Dancehall's dancers go hungry

Published: Sunday | April 28, 2013 Comments 0
Dancers walk out into the street during a scene from Passa Passa.-FILE PHOTOS
Dancers walk out into the street during a scene from Passa Passa.-FILE PHOTOS

Death of community dances levels income platform

Curtis Campbell, Gleaner Writer

Since the downturn in the number of popular street dances like Passa Passa in Tivoli Gardens and Dutty Fridayz in Fletcher's Land, several popular Jamaican dancers have disappeared from the entertainment radar.

The dancers claim the parties assisted with their ascension to stardom and provided financial stability for their families; without them, they have become redundant.

Passa Passa began in 2006 and sparked dances of similar nature like Dutty Fridayz, and increased the popularity of events like Hot Mondays and Early Mondays and the like. In fact, several rural parishes in Jamaica began hosting their own events.

Supported by mostly unemployed youths based in Kingston's inner cities, and promoted through raunchy DVDs, Passa Passa gradually became an international product, with episodes hosted in Cayman Islands, French Guyana, and Trinidad as well as Passa Passa Meets Dutty hosted in New York among others.

Each staging of the events promoted those who were its most frequent patrons, the dancers, who became, for a moment, celebrities.

Passa Passa and Dutty Fridayz DVDs were popular commodities for dancehall enthusiasts living overseas, as well as locals who simply wanted to learn exclusive dancehall dance moves from the original creators in an authentic dancehall environment. The parties were bold in every sense of the world. The fashion was loud, the music was loud and many of the dance moves were explicitly loud.

Passa Passa, in its original state, failed to survive the after effects of a May 10 incursion into Tivoli. Subsequent curfews and a refusal by police to allow for other events, in effect, killed the phenomenon. With the death of the popular street dances, dancers felt the pinch.

According to street dancer Bone Crusher, who made a name for himself during the Passa Passa/Dutty Fridayz series, his career has been rocky without the main platforms of exposure.

HARD TIMES

According to the dancer, coupled with an 'event crippling' Noise Abatement Act, dancers are forced to take their craft to club events. However, this platform is not effective enough to draw attention to their dance moves.

"Without Passa Passa and Dutty Fridayz it hard fi survive. Dancing mek from the street and without the street we are nothing. We used to get shows from overseas but dem nah book dancer again because dem don't know what we have to offer. Club parties are about modelling, a man in a corner with him Hennessey and if you try to dance dem seh 'oi dancer bwoy mine yu touch mi', everyday mi cry fi Passa Passa," he said.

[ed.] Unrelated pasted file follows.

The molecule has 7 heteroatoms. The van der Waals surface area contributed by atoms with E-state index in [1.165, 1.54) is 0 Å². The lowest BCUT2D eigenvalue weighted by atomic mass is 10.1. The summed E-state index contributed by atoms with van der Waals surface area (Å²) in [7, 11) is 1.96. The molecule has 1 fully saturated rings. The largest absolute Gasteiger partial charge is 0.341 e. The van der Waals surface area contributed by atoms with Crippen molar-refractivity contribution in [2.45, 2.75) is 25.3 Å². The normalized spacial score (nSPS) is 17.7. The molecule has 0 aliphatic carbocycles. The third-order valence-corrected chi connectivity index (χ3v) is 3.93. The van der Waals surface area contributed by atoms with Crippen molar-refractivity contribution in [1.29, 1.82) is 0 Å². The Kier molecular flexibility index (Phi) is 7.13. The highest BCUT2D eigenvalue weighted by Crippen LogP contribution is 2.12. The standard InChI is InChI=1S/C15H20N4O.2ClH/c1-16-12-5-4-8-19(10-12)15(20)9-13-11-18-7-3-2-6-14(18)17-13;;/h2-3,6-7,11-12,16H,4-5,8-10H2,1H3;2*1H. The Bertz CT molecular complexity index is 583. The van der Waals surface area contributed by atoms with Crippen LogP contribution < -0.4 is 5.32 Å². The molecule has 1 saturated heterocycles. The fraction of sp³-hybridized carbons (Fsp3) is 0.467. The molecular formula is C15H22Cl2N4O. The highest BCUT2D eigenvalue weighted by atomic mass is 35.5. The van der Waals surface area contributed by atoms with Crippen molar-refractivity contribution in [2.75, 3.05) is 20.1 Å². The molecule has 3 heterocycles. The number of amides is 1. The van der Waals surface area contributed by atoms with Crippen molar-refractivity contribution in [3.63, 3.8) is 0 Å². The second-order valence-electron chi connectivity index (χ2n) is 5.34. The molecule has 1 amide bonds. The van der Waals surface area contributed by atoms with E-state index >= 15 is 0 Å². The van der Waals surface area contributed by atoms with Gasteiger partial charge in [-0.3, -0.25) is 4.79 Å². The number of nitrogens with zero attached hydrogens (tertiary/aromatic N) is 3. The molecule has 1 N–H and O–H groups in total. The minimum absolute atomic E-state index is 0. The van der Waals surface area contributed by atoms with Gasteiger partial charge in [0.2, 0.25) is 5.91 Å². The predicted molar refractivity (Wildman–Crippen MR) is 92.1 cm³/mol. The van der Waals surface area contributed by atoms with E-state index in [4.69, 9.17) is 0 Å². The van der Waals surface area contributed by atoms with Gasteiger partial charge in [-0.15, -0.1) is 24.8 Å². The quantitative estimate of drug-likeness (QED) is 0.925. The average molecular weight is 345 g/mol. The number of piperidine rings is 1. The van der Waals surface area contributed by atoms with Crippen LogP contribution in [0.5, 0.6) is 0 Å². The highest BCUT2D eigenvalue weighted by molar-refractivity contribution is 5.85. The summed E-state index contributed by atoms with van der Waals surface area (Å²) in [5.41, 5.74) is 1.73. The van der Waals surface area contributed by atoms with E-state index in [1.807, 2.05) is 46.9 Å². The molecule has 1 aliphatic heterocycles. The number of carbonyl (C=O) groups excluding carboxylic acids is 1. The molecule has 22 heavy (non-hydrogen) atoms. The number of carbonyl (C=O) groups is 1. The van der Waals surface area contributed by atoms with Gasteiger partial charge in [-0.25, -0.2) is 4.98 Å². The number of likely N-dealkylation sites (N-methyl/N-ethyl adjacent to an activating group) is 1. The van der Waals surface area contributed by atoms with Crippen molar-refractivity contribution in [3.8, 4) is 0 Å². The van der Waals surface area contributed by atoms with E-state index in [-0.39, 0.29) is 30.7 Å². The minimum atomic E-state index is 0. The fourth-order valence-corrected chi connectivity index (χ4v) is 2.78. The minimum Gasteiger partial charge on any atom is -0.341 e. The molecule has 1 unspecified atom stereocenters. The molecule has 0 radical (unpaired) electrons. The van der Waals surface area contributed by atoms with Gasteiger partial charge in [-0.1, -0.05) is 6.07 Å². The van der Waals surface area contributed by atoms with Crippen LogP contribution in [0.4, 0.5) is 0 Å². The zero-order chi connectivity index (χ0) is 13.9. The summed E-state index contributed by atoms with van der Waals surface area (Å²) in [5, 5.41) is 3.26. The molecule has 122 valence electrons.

His claim was supported by fellow dancer Over Mars. Credited as the creator of the 'Now You See Me, Now You Don't' dance move, Over Mars believes the media hype created by Passa Passa and Dutty Fridayz is unrivalled by contemporary parties.

According to the dancer, the CDs associated with the street parties presented dancers much in the same way reality stars find their way into the homes of people all over the world.

"Some people buy CDs from Passa Passa one straight to 10 and they capture the names and book us for events. Even less fortunate people like mentally challenged Madusa used to get clothes from overseas," he said.

Over Mars says in an attempt to learn Jamaican dance moves, Europeans have resorted to hosting workshops in Europe, however, because there is no Passa Passa and Dutty Fridayz DVD, people are not sure which faces to match with the new moves.

"They are selling our moves now because they can't see us anymore; the new crop of dancers are not even known by the public," he said.

Without the platform to expose their work, several dancers have resorted to other means of survival.

ALTERNATIVE INCOME

Street dancers Ding Dong, Chi Ching Ching and Over Mars have released songs like Summer Swing, Too Many Men and Now You See Me, Now You Don't respectively.

Female dancer Keiva has opened a clothing store, pointing out that dancing alone can no longer pay the bills, while fellow female dancer Latonya Style has opened a dance/aerobics school in Half-Way Tree.

However, several distressed dancers are still hoping that authorities will look their way and grant the elusive permission to host Dutty Fridayz and Passa Passa again.

"Wi want back Passa Passa the same venue, even if it haffi over a little bit earlier, but a wi work place dat," Bone Crusher told The Sunday Gleaner.

If Passa Passa and Dutty Fridayz were to make a return in their authentic forms, perhaps they would have had to be exempted from the Noise Abatement Act, because both events are known to go way past the legal turn off time which is currently 2 p.m.

Passa Passa was last hosted on August 1, 2012, in collaboration with the Jamaica Cultural Development Commission. Some dancers who were popular during the reign of both events include Black Blingaz, Shelly Belly, Dyma, Hyla, Mad Michelle, Timeless Dancers, Sample 6, Cadillac Dancers, Jermaine Squad, Marvin, Ding Dong, Stacey, Bone Crusher, Queen Latesha, Decka, Craigy Dread, Ice, Sadeke, Boysie Roses, John Hype, and Cosmic Dancers.










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